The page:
Maybe instead of asking random posters on a site like ATS, you would be better served actually taking a class in Anthropology or actually asking an Evolutionary Biologist or Anthropologist about such things. Trying to stump "evolutionists" on the inter-webs or expecting them to know "everything about Modern Evolutionary Synthesis" may make you feel better, but it would be like me asking some kid in Young Life to explain all the intricacies of the Bible and claiming victory when he can't.


What evolutionary advantage does the Homo Sapiens Sapiens have over Homo Sapiens Idaltu ?


Couldn't tell you . . . That's not my specific field of study. Again, if you are truly interested in an education, your first mistake is coming to ATS for a proper one.

However, there doesn't have to necessarily be an "evolutionary advantage". If you actually spent time educating yourself on Modern Evolutionary Synthesis, you would understand that. Sometimes, it is as simple as two distinct populations being geographically isolated from each other. Maybe Sapiens Sapiens also had a higher rate of infant survival . . . maybe Sapiens Sapiens were more aggressive and wiped out the remaining Idaltu . . . maybe the inclusion of Neanderthal genetic material made Sapiens Sapiens better adapted to climate changes . . . maybe they were just bred out . . .

As stated above, not knowing everything doesn't mean what we do know is "wrong". The only people who cannot accept "we don't know" seem to be the religious . . .
edit on 6/25/14 by solomons path because: (no reason given)



posted on Jun, 25 2014 @ 03:10 AM
link   

originally posted by: AngryCymraeg
a reply to: reploid

There is no such thing as an 'evolutionist'. That word doesn't exist.



if you don't like the word it doesn't mean it doesn't exist.

new words are being created on a daily basis.

words like mime, robot etc come to mind.



posted on Jun, 25 2014 @ 03:21 AM
link   
just to say:

why wouldn't God use evolution?

why would religion and evolution be mutually exclusive?

evolution is a very nice theory, but it still a theory and it is constantly changing; with new evidence and insight comes new additions to the theory.

there had to be a point where humans somehow started to develop in a different way from other animals and evolution has some answers to that but than why and how exactly did that happen?

and are we going to see super human sometime in the future; meaning a start of a new race - superior to humans?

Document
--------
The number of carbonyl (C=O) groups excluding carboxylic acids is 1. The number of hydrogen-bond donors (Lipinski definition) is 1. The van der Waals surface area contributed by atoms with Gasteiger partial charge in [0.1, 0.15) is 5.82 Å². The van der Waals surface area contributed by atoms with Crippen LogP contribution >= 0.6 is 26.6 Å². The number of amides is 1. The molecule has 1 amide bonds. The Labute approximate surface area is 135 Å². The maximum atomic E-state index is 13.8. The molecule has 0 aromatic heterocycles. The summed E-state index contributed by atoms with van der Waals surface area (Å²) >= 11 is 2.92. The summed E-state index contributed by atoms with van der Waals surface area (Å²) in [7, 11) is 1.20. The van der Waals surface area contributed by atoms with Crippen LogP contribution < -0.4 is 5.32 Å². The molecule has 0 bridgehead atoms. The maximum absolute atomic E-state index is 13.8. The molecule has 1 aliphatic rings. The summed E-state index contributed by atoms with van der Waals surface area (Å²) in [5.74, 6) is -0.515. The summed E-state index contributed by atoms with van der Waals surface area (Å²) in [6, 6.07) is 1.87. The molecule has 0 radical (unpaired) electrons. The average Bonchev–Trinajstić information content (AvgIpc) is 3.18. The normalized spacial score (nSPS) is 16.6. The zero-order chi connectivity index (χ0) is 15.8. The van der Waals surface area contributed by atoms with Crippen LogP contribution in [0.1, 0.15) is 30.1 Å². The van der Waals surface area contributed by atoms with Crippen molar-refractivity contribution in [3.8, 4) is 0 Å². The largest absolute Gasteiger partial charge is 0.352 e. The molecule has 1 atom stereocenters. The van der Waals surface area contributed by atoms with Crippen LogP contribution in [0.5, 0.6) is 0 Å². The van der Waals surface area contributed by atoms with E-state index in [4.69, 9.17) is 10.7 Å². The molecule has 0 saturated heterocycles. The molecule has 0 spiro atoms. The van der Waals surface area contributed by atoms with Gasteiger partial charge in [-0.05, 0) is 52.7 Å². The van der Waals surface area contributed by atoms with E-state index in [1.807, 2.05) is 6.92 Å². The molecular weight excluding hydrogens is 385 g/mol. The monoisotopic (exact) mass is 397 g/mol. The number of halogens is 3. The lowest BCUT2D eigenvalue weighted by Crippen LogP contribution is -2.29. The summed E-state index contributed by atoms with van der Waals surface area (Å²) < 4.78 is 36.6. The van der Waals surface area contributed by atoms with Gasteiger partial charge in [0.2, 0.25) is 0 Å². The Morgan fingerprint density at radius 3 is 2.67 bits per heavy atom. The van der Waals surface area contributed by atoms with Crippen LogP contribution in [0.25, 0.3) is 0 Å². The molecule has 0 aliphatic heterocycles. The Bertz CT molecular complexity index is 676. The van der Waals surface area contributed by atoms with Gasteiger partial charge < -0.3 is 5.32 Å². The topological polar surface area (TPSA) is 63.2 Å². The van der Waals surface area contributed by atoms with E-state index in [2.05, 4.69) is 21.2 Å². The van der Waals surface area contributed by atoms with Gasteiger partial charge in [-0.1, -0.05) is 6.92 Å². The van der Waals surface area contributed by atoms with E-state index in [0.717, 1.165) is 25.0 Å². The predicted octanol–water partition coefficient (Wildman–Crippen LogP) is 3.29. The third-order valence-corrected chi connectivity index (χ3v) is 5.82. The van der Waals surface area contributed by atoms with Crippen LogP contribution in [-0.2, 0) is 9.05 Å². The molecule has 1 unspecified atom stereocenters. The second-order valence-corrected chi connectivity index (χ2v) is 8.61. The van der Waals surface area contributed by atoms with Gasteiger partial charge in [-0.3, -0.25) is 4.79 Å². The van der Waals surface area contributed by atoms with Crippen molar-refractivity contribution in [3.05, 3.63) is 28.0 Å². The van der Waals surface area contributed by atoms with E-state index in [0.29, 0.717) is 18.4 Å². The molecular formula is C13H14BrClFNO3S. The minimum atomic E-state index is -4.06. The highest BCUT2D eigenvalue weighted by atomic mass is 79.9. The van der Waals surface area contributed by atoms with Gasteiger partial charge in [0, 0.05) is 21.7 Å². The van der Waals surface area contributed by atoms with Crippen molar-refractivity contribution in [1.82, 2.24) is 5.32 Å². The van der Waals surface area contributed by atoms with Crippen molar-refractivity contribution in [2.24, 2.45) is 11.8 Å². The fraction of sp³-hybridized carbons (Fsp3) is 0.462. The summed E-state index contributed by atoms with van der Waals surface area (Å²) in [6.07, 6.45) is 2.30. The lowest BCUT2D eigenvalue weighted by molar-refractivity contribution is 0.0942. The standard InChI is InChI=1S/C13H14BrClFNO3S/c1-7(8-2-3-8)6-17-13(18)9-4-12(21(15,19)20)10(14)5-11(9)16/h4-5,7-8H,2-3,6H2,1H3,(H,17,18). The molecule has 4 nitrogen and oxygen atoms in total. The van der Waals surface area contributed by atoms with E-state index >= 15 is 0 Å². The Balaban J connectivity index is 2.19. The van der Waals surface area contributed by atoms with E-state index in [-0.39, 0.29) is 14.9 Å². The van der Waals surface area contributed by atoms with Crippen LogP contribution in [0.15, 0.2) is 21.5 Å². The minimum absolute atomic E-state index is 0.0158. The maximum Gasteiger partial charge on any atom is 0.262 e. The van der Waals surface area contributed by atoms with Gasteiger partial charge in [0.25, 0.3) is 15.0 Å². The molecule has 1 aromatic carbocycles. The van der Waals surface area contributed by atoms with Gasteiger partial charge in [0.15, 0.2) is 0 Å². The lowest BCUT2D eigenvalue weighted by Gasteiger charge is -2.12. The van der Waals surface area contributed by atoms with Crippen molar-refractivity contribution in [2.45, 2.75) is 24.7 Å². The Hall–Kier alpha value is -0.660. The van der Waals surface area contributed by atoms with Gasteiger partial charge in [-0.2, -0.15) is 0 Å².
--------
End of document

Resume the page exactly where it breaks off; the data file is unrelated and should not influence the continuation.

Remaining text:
posted on Jun, 25 2014 @ 04:07 AM
link   
Before human ancestors were mammals, they belonged to what class of beings?



posted on Jun, 25 2014 @ 04:32 AM
link   
a reply to: demus



why wouldn't God use evolution?

If there is a god, then evolution is absolutely a mechanism that they are using. Evolution is a scientific fact. ("Scientific fact" means data, not absolute certainty but "confirmed to such a degree that it would be perverse to withhold provisional assent).



why would religion and evolution be mutually exclusive?

They're not mutually exclusive; religion/god is not mutually exclusive with anything... that's the beauty of "belief". There is always another question, and as soon as there isn't a known answer, "god did it!" will always fit.

The non-religious understand that there is always another question, probably into infinity, and accept the facts we know… always striving to answer another in the infinite line of questions.

The religious think there is an end point to the line of questions. God. Which actually just raises more questions!?!


There is that much data out there showing evolution happens, that anyone who doesn't accept evolution is being perverse.



posted on Jun, 25 2014 @ 04:34 AM
link   
a reply to: john666

Mammal-like quasi-reptiles called Cynodonts.
edit on 25/6/2014 by ReturnofTheSonOfNothing because: ..



posted on Jun, 25 2014 @ 04:44 AM
link   
a reply to: ReturnofTheSonOfNothing

How did the evolution from Cynodonts to mammals occur?



posted on Jun, 25 2014 @ 05:21 AM
link   
If human developmentwas true, why don't we see half men, half babies walking around?

Where's the missing link between teenagers and adults? Why don't we find instances of the upper body of a teenager and the lower body of an adult walking around?

Why don't we see pensioners turning into children?

If adults grew from children, why are there still children walking around?

This is creationist's arguments against evolution in a nutshell.




top topics



 
10
<< 1  2    4  5  6 >>

log in

join